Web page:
Which one is correct, $x_i$s or $x_i$'s?
Example sentence:
The $x_i$s form a sequence.
The $x_i$'s form a sequence.
Which one is correct, $x_i$s or $x_i$'s?
Example sentence:
The $x_i$s form a sequence.
The $x_i$'s form a sequence.
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I prefer adding a noun. You can decline the noun and remind the reader of the type of the object in question. For example: "The numbers/points $x_i$ form a sequence." "One of the numbers $x_i$ has to be an integer."
Neither. The $x_i$ form a sequence.
Shall you use one of these, according to Oxford Dictionaries Online, you should only use an apostrophe "for the sake of clarity", therefore opting for the first option ($x_i$s).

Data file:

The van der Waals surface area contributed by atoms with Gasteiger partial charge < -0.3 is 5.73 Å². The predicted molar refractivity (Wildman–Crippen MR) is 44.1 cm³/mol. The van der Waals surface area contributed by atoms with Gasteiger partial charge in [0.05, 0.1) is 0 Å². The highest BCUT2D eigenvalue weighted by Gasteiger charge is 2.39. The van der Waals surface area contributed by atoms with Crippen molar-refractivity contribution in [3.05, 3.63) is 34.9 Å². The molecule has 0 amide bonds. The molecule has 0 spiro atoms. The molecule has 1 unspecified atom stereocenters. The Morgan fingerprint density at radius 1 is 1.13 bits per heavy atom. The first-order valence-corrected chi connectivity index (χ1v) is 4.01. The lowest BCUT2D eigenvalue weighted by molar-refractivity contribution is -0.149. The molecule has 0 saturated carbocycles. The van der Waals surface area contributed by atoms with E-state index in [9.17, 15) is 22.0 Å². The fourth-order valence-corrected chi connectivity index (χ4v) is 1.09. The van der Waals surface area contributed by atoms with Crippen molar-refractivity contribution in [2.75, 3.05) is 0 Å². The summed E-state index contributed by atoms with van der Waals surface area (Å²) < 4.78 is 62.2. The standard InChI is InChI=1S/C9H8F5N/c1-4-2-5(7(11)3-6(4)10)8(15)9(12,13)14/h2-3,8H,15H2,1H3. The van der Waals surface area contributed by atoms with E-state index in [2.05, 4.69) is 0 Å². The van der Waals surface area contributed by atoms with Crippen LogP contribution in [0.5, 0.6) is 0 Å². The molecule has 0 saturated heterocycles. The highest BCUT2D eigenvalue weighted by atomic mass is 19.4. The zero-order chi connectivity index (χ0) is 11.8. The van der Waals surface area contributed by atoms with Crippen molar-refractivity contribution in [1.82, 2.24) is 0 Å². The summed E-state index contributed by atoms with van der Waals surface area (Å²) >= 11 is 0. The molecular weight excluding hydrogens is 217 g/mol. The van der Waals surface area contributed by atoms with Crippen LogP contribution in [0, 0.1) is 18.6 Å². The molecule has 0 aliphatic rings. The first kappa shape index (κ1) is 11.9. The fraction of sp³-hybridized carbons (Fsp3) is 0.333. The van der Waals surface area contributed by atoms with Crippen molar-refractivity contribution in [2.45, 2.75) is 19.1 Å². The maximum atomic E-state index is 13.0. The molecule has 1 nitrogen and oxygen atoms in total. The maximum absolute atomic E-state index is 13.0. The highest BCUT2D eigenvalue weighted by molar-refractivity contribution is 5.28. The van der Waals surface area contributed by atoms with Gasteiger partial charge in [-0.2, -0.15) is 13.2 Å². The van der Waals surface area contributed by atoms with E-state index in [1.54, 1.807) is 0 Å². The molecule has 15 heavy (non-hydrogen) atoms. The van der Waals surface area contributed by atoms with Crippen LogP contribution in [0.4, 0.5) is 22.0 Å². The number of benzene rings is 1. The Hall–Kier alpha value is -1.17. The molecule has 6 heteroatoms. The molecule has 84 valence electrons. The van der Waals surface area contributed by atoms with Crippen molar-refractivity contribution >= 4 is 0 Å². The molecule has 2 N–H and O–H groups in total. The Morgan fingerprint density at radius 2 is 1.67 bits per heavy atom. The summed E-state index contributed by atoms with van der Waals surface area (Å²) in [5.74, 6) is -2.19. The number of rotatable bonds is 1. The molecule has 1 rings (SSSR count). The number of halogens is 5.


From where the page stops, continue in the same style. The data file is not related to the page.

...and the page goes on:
There are cases, like this in Statistics, where you can use the plural, for example, for a variable as the p value. You would then write ps to show the use of multiple p values.
However, these are different variables, with possibly unrelated calculations (even though the formula is the same). In the case of a sequence, $x_i$ is already a generic term, representing each element or the sequence itself. You can then write: